Christian Church Welcomes Muslim Worshippers

Christian Church Welcomes Muslim WorshippersOn a bitterly cold and snowing afternoon in Aberdeen, the doors of St John’s Episcopal Church are open to hundreds of Muslim worshippers, arriving for daily prayers.

The familiar sounds of Christian hymns have been replaced with Islamic prayer in the chapel this Friday lunchtime and the church priest with the imam from the neighbouring mosque. Muslims from the Syed Shah Mustafa Jame Masjid mosque next door share this church with Christian worshippers up to five times a day.

‘True to his faith’

The rector at St John’s has opened his doors to Muslims because there was not enough space for them to pray in their own mosque and many were forced to worship outside on the street.

The Reverend Isaac Poobalan, who grew up in Southern India surrounded by Islam, said he would not have been true to his faith if he did not help his neighbours.

Reverend Poobalan adds: ”I felt very distressed when I saw my neighbours praying out in the cold and I knew I needed to do something to help… I know I cannot solve the world’s problems, but when there is a problem I can solve, I will.”

‘Respect each other’

Reverend Poobalan asked his congregation for permission to open the church doors to Muslims. At first, Muslims were reluctant to accept the invite, but they have now settled in well into their new home.

Christians believe Jesus is the son of God, while Muslims regard him as a prophet. But despite these differences, there does not seem to be any tension in St John’s Church, with both faiths having learnt to respect each other.

What can you say about this prayer and worship setup between Christians and Muslims? Feel free to share your thoughts with us!

Source: BBC News

Image: Salam World

Study: Armadillos could be source of Leprosy

29 April 2011 Last updated at 08:16 GMT

The armadillo is often known as a desert dwelling creature with tough leathery armor and the ability to curl up into a ball when threatened by predators. Aside from that, there is little else that the public knows about the armadillo. However, recent research has shown startling data that they may be a potential source of the leprosy disease to genetically-susceptible humans.

A recent study had showed that a strain of leprosy found in humans in the southern U.S. was identical to a strain commonly found in a 9-banded armadillo found in the area. The results were published in the New England Journal of Medicine and also suggest that various species of armadillo all around the world could also be a source of leprosy. Armadillos in the United States are commonly found in the southern states, specifically in dry open desserts in Texas and Arizona and Louisiana.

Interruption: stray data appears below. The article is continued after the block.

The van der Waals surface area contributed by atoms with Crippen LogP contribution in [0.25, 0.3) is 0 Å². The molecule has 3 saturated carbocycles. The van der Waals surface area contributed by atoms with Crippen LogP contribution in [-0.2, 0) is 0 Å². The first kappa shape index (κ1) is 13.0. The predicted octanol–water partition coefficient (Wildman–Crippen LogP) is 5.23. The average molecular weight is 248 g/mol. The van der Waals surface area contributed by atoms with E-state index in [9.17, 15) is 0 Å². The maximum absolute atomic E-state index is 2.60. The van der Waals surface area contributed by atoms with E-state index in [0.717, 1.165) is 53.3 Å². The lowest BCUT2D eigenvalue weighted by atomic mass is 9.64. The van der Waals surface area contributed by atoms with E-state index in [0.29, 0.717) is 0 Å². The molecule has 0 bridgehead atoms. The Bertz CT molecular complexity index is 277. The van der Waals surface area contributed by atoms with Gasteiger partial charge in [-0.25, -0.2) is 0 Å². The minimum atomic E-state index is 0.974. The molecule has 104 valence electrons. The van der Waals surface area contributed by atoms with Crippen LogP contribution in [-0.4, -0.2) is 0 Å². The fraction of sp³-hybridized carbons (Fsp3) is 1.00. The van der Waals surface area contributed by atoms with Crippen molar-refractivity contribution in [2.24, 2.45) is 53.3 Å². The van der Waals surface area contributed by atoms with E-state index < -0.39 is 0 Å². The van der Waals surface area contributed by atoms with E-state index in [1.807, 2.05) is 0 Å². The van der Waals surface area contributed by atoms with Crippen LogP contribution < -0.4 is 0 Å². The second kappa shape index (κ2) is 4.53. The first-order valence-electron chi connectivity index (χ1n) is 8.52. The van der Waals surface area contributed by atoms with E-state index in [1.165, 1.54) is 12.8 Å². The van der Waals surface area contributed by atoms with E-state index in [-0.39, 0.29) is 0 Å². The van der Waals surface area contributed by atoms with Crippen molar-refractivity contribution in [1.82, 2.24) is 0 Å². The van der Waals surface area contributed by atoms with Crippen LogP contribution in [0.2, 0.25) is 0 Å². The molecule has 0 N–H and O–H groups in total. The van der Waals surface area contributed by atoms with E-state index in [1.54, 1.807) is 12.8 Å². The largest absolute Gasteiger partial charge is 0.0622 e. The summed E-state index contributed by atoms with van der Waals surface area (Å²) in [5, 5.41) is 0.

“Around the world, we think of human beings as the only reservoir of Mycobacterium Leprae and that leprosy is a human disease,” said Richard Truman of the National Hansen’s Disease Program in Baton Rouge, Louisiana. “While some people have suspected this link for a long time, no other kinds of environmental reservoirs are found elsewhere in the world, so it was easy for individuals to discount the idea,” he added. Truman was the lead on the study.

Leprosy is a rare and mysterious disease. Although it has been around for hundreds of years, it has been hard to catch since 90 to 95 percent of all population is immune to it. It would take repeated exposure to leprosy to catch the condition. Among the symptoms of leprosy include slow-growing skin lesions. The condition also affects the eyes, peripheral nerves and upper respiratory system of the body.

Leprosy is rarely diagnosed because of its rarity but it can be treated when caught early on by strong antibiotics. Leprosy experts have known for a long time that armadillos are capable of carrying the disease, and there have been studies that random cases of leprosy in the United States often occur in the southern states where armadillos are common.

Researchers in the study believe that the leprosy bacterium grows in armadillos, and not with any other animal, because armadillos have low body temperatures, around 32 degrees C or 89 degrees F. The findings discouraged people from repeated exposure from armadillos as well as discouraged cooking and eating their meat.